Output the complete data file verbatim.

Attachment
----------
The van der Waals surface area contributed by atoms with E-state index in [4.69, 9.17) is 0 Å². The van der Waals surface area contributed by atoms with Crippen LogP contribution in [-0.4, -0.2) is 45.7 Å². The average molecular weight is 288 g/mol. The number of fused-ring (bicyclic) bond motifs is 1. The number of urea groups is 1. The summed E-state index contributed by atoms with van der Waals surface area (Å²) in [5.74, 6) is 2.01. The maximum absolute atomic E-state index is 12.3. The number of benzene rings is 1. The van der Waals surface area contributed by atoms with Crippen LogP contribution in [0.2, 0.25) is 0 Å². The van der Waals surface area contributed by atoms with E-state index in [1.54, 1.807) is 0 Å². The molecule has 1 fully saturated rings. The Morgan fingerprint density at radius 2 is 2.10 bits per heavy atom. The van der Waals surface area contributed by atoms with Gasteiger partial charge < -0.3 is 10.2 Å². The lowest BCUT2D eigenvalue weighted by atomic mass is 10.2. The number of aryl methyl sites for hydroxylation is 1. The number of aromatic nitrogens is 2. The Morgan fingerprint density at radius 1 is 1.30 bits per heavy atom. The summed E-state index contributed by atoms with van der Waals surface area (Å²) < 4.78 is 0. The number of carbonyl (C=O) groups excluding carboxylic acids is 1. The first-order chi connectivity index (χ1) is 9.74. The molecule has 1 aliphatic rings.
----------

The van der Waals surface area contributed by atoms with E-state index in [4.69, 9.17) is 0 Å². The van der Waals surface area contributed by atoms with Crippen LogP contribution in [-0.4, -0.2) is 45.7 Å². The average molecular weight is 288 g/mol. The number of fused-ring (bicyclic) bond motifs is 1. The number of urea groups is 1. The summed E-state index contributed by atoms with van der Waals surface area (Å²) in [5.74, 6) is 2.01. The maximum absolute atomic E-state index is 12.3. The number of benzene rings is 1. The van der Waals surface area contributed by atoms with Crippen LogP contribution in [0.2, 0.25) is 0 Å². The van der Waals surface area contributed by atoms with E-state index in [1.54, 1.807) is 0 Å². The molecule has 1 fully saturated rings. The Morgan fingerprint density at radius 2 is 2.10 bits per heavy atom. The van der Waals surface area contributed by atoms with Gasteiger partial charge < -0.3 is 10.2 Å². The lowest BCUT2D eigenvalue weighted by atomic mass is 10.2. The number of aryl methyl sites for hydroxylation is 1. The number of aromatic nitrogens is 2. The Morgan fingerprint density at radius 1 is 1.30 bits per heavy atom. The summed E-state index contributed by atoms with van der Waals surface area (Å²) < 4.78 is 0. The number of carbonyl (C=O) groups excluding carboxylic acids is 1. The first-order chi connectivity index (χ1) is 9.74. The molecule has 1 aliphatic rings.